Bocks were made with some of the better malts and aged toward the latter part of winter. The bock and dopplebock have religious ties as well, because they originated from monastery brewing. Dopplebocks were how the monks got themselves through Lent — they're nourishing, and have a lot of carbohydrates. That has a lot to do with why we see them at this time of year.

BV: How does Wisconsin celebrate bock season?

RS: We still have a strong commitment to the German lager in this state, particularly the bock. Every spring in Milwaukee, a priest blesses the year’s offerings on a Sunday morning, and then the community holds a big party.

The itinerary of this fall’s German Study of Beer tour, September 24–October 5, 2013
The itinerary of WAA's Fall 2013 German Study of Beer tour

BV: Of course, you’re an alumnus, as will be many of the people traveling with you in September. How does someone with your education become a beer expert?

RS: I’m very lucky. I have a background in water quality and found myself working with UW-Extension, which in large part involves extending [learning opportunities] to the people of the state, and getting to know our communities. And it’s something I latched on to — understanding whom the university serves, beyond our captive students on campus.

An important part of what we do at UW-Extension is to reach out to the public and help it solve problems: everything from land-use planning to helping with water-quality issues. So this was something I picked up along the way on road trips, when the next thing you know, you’re in a wonderful local eating establishment with community leaders … and what better way to get to know each other!

BV: It’s really part of our culture.

RS: Absolutely! For me, it got to be a scavenger hunt of sorts. Not just to find the beers, but to get to know the towns they’re in, how they ended up with a brewery or what’s the story behind this bar we’re sitting at. I just happen to be on the side of the university that allows me to go out, see and hear from people directly.

BV: Final question: Why are you proud to be a Badger?

RS: I like being from an institution that’s so well known, a land-grant institution that also has a family of 26 campuses behind it. Doing what I do now, even though technically I work for 12 different institutions, people recognize the University of Wisconsin. They recognize me as a longtime faculty member, and that opens up a lot of doors for me personally and professionally.

Beer, Germany and Wisconsin

Did you know …

  • Germans are the largest ethnic group in Wisconsin’s population. According to the 2010 U.S. Census, 42.6 percent of the state’s residents claim German ancestry — as did the founders of all of Wisconsin’s great breweries: Miller (Friedrich Müller of Riedlingen), Pabst (J.G.F. Pabst of Nikolausrieth), Schlitz (Joseph Schlitz of Mainz), Heileman (Gottlieb Helieman of Kirchheim unter Teck), and Shotz (Shlemiel H. Shotz of Lavernenshirley).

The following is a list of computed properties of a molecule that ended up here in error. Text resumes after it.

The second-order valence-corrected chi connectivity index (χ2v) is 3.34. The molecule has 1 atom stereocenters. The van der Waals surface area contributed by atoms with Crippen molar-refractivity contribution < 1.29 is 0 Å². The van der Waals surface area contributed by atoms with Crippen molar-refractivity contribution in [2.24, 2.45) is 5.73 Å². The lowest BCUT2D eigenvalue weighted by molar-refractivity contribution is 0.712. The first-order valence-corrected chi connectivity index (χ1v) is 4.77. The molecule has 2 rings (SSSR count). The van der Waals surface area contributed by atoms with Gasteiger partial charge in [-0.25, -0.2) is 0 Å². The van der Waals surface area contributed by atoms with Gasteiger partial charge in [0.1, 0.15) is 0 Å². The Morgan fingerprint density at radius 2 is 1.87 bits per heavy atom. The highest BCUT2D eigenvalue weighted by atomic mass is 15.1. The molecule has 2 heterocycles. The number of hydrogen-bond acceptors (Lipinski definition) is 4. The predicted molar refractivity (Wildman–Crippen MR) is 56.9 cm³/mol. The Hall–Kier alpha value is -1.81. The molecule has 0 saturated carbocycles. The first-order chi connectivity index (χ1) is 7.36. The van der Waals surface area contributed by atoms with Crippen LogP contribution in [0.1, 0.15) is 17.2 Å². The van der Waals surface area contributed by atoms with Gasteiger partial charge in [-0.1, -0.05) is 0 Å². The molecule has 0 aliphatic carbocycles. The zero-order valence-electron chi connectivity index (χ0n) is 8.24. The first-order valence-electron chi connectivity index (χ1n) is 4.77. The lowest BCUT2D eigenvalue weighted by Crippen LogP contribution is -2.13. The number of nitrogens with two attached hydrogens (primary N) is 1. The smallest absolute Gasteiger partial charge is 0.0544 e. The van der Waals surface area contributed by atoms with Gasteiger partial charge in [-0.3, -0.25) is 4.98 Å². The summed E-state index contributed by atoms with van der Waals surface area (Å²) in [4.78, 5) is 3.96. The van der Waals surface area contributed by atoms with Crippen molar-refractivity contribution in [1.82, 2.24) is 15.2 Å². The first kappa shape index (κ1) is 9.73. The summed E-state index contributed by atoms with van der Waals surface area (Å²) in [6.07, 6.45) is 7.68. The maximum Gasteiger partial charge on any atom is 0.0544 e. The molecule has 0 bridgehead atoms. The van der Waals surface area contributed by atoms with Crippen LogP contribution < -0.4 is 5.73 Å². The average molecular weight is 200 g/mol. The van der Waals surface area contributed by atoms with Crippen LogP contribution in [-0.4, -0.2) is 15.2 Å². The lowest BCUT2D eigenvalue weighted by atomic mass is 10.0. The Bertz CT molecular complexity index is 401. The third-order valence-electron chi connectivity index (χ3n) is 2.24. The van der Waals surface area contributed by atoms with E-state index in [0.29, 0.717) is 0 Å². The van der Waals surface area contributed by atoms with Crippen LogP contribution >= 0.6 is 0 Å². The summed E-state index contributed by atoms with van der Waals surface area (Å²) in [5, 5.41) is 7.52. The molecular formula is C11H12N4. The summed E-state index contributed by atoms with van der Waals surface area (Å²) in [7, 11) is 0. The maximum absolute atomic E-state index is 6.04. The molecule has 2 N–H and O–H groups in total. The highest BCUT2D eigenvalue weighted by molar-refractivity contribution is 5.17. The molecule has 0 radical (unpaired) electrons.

• According to Jerry Apps ’55, MS’57, PhD’67, author of “Breweries of Wisconsin,” the state provided a perfect environment for the beer industry. In addition to a large German immigrant population, it offered abundant water and long, cold winters. “Ice is very important for the production of lagers,” Apps says. “You need cold storage, especially in the summer.”
  • Apps notes that the state also owes thanks to an insect, the hops louse. In the early 19th century, New York was the center of American hops farming, but the pest hit the East Coast hard. By 1860, Wisconsin was the country’s leading hops producer.
  • Beer has been available on the UW campus for as long as it’s been legal (and maybe longer). Immediately after the United States repealed Prohibition in 1933, the Wisconsin Union voted to serve low-alcohol beer (“3.2” beer), making Madison the first university campus in the country to offer students a brew.
  • It was a Wisconsin senator who pushed for the repeal of Prohibition. John Blaine was the chief sponsor of the 21st Amendment. On April 25, 1933, Wisconsin was the second state to pass that amendment.
  • The UW has a long history of celebrating the state’s German roots with an open flow of beer. From 1959 to 1980, the Union (first Memorial, then Union South) held Fasching, the German version of Carnival or Mardi Gras.